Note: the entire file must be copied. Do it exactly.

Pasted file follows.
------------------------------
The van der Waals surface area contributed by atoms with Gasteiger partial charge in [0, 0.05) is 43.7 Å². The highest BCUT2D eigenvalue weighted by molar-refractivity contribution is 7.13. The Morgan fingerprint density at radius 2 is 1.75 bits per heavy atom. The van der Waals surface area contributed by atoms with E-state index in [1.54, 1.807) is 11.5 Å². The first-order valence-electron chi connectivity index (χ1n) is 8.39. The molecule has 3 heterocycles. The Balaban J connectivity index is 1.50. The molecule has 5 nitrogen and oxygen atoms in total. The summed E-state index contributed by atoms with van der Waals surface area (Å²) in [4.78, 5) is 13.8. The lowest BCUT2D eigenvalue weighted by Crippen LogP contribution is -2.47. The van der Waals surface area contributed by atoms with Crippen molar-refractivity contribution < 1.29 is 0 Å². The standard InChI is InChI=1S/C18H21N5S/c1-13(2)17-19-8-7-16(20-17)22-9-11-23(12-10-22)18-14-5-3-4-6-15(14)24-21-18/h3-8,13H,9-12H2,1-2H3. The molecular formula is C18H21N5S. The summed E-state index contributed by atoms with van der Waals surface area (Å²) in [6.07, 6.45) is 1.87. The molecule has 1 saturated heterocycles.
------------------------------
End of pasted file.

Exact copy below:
The van der Waals surface area contributed by atoms with Gasteiger partial charge in [0, 0.05) is 43.7 Å². The highest BCUT2D eigenvalue weighted by molar-refractivity contribution is 7.13. The Morgan fingerprint density at radius 2 is 1.75 bits per heavy atom. The van der Waals surface area contributed by atoms with E-state index in [1.54, 1.807) is 11.5 Å². The first-order valence-electron chi connectivity index (χ1n) is 8.39. The molecule has 3 heterocycles. The Balaban J connectivity index is 1.50. The molecule has 5 nitrogen and oxygen atoms in total. The summed E-state index contributed by atoms with van der Waals surface area (Å²) in [4.78, 5) is 13.8. The lowest BCUT2D eigenvalue weighted by Crippen LogP contribution is -2.47. The van der Waals surface area contributed by atoms with Crippen molar-refractivity contribution < 1.29 is 0 Å². The standard InChI is InChI=1S/C18H21N5S/c1-13(2)17-19-8-7-16(20-17)22-9-11-23(12-10-22)18-14-5-3-4-6-15(14)24-21-18/h3-8,13H,9-12H2,1-2H3. The molecular formula is C18H21N5S. The summed E-state index contributed by atoms with van der Waals surface area (Å²) in [6.07, 6.45) is 1.87. The molecule has 1 saturated heterocycles.